NIIGATA, Japan :Finance leaders of the Group of Seven (G7) nations warned on Saturday of mounting economic uncertainty, in a subdued end to a three-day meeting overshadowed by concerns about the U.S. debt stalemate and fallout from Russia’s invasion of Ukraine.
The gathering in the Japanese city of Niigata came as global policymakers – already preoccupied by U.S. bank failures and efforts to reduce reliance on China – are now forced to grapple with a potential default by the world’s largest economy.
While the communique made no mention of the U.S. debt ceiling stalemate, it figured constantly in discussions.
The standoff has hit markets as borrowing costs have risen on aggressive monetary tightening by U.S. and European central banks.
“The global economy has shown resilience against multiple shocks, including the COVID-19 pandemic, Russia’s war of aggression against Ukraine, and associated inflationary pressures,” the finance ministers and central bankers said.
“We need to remain vigilant and stay agile and flexible in our macroeconomic policy amid heightened uncertainty about the global economic outlook,” they added in the communique after the meeting.
U.S. Treasury Secretary Janet Yellen, who has said a first-ever U.S. default could occur within weeks if the impasse is not resolved, told Reuters on Saturday the standoff was “more difficult” than in the past but remained hopeful of a solution.
Britain’s finance minister, Jeremy Hunt, gave a sobering assessment, saying it would be “absolutely devastating” if the United States failed to reach agreement to raise the federal borrowing limit and had its economic growth “knocked off track”.
G7 central bank chiefs vowed to combat “elevated” inflation and ensure expectations on future price moves remained well-anchored, a sign many of them will not let their guard down against stubbornly high inflation.
The debt ceiling showdown was discussed at a dinner on Thursday night, Japanese Finance Minister Shunichi Suzuki told a press conference after the meeting. He declined to elaborate.
CHINA AND SUPPLY CHAINS
Seeking to reassure investors after recent U.S. bank failures, the G7 finance chiefs retained an April assessment that the global financial system was “resilient”.
But they pledged in the communique to tackle “data, supervisory, and regulatory gaps in the banking system”.
China, although not a member of the G7, was a focus. Japan has spearheaded efforts to diversify supply chains and reduce the G7’s heavy reliance on the world’s second-biggest economy.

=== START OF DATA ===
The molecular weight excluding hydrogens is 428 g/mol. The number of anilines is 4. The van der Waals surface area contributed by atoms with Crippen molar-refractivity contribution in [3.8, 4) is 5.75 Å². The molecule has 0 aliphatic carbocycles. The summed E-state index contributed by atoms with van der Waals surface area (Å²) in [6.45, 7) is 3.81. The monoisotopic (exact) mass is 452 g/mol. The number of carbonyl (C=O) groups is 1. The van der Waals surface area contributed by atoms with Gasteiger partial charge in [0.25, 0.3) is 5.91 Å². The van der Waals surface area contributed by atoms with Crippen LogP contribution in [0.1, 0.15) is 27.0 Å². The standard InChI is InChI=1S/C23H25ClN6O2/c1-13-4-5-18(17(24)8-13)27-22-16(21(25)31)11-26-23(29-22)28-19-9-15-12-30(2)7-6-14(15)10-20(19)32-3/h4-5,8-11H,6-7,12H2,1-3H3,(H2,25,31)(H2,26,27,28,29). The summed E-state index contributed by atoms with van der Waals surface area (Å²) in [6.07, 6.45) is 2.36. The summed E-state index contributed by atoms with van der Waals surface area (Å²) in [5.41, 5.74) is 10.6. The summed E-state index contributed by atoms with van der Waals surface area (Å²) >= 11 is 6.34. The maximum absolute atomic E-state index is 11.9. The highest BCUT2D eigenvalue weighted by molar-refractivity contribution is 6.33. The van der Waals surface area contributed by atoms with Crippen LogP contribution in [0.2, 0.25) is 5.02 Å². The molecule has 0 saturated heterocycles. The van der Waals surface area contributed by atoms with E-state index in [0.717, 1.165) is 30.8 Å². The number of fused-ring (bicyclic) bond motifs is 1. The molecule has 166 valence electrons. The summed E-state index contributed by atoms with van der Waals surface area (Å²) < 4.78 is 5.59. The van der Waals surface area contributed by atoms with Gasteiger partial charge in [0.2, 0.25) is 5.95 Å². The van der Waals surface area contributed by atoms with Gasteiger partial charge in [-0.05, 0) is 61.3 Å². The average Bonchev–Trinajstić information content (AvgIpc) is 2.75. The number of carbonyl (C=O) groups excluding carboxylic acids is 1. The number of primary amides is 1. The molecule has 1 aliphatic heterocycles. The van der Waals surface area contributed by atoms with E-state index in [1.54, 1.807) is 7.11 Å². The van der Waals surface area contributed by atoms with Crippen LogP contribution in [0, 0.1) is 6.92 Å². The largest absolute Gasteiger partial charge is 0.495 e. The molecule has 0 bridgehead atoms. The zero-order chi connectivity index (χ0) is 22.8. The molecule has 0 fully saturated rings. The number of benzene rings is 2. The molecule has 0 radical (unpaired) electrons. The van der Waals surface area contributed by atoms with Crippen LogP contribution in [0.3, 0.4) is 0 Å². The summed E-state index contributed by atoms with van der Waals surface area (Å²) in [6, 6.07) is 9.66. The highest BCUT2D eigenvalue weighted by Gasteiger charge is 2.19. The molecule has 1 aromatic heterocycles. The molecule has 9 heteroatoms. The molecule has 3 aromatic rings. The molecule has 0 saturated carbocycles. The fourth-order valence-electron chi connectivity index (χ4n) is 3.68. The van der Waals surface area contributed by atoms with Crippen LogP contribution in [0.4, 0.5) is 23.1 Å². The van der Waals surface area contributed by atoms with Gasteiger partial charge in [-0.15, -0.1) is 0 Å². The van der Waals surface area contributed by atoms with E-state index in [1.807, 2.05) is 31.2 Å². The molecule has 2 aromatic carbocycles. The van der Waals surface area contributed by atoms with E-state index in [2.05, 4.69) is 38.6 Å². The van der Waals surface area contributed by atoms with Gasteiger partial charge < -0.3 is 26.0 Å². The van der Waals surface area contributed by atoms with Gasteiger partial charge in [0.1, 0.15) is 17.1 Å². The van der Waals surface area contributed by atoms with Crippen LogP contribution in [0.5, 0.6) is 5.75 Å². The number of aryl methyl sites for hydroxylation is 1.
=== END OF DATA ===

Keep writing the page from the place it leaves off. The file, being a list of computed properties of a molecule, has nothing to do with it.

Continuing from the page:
In the communique, the finance leaders set a year-end deadline for launching a new scheme to diversify global supply chains.
That envisages the G7 offering aid to low- and middle-income countries to secure them a bigger role in supply chains for energy-related products.
“Diversification of supply chains can contribute to safeguarding energy security and help us to maintain macroeconomic stability,” the communique added.
It did not mention an idea, flagged by the United States, to consider targeted restrictions on investments to China to combat Beijing’s use of “economic coercion” against other countries.
But it said G7 countries would work to ensure foreign investment in critical infrastructure did not “undermine the economic sovereignty of host countries”.
Many central banks face an inflection point, with aggressive interest rate hikes beginning to cool growth and unsettling the banking system.
Bank of Japan Governor Kazuo Ueda, who chaired the meeting’s discussion on monetary policy, said most central banks appeared to feel the impact of past interest rate hikes had yet to show fully as they look to guide future monetary policy.
“Many said they wanted to guide monetary policy taking that point in mind,” he said at the press conference with Suzuki.
The group reiterated its condemnation of Russia’s invasion of Ukraine and pledge to strengthen monitoring of cross-border transactions between Russia and other countries.
The discussions will lay the groundwork for the G7 summit starting on Friday in Hiroshima, where concern about China’s use of “economic coercion” in its dealings abroad will figure.
U.S. President Joe Biden had planned to attend the Hiroshima summit, Yellen said, but added he has said he could cancel the trip if progress on the debt impasse was insufficient.